Chris Cornell’s Family Sues Doctor For Giving Him ‘Dangerous Drugs’

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TMZ reports, “Chris Cornell was funneled dangerous drugs in enormous quantities by his doctor, without so much as a visit or even a phone call, and that’s what caused him to die by suicide … so claims his widow.

Vicky Cornell is suing Dr. Robert Koblin for malpractice, claiming the doctor prescribed 940 doses of the anti-anxiety drug Lorazepam (aka Ativan) as well as Oxycodone during the last 20 months of his life, without even examining the Soundgarden singer, performing lab studies … anything to determine if Chris was in danger.

According to the lawsuit, obtained by TMZ, Chris was a known ‘addiction-prone individual,’ yet the doctor took no steps to protect him. The suit claims, in 2004, Chris’ therapist for his substance abuse referred him to Dr. Koblin, so the doctor well knew Chris was an addict.

The lawsuit alleges Lorazepam increases the risk of suicide in addiction-prone individuals by impairing judgment and rational thinking. It also diminishes impulse control.”

“According to the lawsuit, Dr. Koblin never warned Chris about the dangers of suicide or other side effects of long-term Lorazepam use.

The suit claims Dr. Koblin permitted non-physician staff to write hundreds of Lorazepam prescriptions, without showing any medical necessity or providing any monitoring.

Vicky and her 2 children are suing for unspecified damages.”

In a May 2018 Detroit News article, Chris Cornell’s widow Vicky claims the medical examiner conducted a “botched investigation,” leaving holes in the narrative that have spurred conspiracy theorists to make “all sorts of false accusations and subjected me to constant online attacks.”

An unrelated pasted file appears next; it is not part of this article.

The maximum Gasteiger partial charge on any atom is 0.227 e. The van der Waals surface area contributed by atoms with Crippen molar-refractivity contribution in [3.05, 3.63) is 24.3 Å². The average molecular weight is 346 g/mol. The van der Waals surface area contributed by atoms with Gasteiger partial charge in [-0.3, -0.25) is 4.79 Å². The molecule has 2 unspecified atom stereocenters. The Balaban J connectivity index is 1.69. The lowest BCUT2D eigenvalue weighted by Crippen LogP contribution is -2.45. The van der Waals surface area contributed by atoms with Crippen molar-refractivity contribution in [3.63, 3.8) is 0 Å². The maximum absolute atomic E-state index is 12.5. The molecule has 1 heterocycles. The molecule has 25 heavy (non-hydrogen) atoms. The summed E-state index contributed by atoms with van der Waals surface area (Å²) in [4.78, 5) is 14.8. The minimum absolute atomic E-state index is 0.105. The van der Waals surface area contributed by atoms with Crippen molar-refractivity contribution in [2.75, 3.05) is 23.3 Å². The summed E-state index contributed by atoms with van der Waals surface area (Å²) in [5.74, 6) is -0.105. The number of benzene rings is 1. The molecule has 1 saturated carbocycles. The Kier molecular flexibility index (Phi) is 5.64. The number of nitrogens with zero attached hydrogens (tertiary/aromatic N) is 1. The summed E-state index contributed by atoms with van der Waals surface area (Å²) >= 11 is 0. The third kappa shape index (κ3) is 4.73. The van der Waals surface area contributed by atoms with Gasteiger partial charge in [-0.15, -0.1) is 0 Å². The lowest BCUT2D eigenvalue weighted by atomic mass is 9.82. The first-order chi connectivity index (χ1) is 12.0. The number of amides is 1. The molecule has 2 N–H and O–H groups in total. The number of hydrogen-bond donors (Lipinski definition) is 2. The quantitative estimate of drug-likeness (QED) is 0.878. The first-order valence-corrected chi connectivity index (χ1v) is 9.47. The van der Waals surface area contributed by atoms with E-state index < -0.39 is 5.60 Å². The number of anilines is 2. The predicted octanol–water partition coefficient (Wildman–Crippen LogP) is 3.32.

“This has left me and my family still looking for answers, but at the same time, set off this whirlwind of conspiracies,” she told The Detroit News. “Some of the people are just fans looking for answers, but some of them are conspiracy theorists who have said the most vile things to my children and me.”

Among the issues Vicky Cornell points out is that the Wayne County medical examiner’s autopsy report stated: “Drugs did not contribute to the cause of death” — which she said is “completely misleading,” spawning speculation that he was killed.

“The poor choice of phrasing has misled the public to believing he was of sound mind and body,” she said. “So some conspiracy people think if Chris wasn’t impaired, he would never have killed himself, and so he must have been killed — and then they start getting into the rest of the holes.”

Later in the article, she discussed her final conversation with Chris.

“When I spoke with him on the phone the night he died, he was slurring his words (and) was on and off incoherent,” she said. “He said he’d taken two Ativan. His bodyguard was supposed to only give him one per night. We didn’t fight; I was just upset that he took more, and I could hear the effect it had. I was not going to enable him. (I said) ‘what do you mean you took two?’

“At that point, I kept asking him what else he took, but he just repeated the same thing over and over again: ‘My ears won’t stop ringing. They blew my voice out.’ I called for help, as I was sure he had taken something else by now. I worried he could have heart attack or stroke. I was asking (what drugs he’d taken) so that I could advise for proper medical attention.

“I imagined (he’d taken) Oxycontin. I recall the ambulance finally arriving after multiple calls and me pleading the hotel to call 911. They would not, despite mine and (Chris Cornell’s bodyguard Martin Kristen’s) efforts.”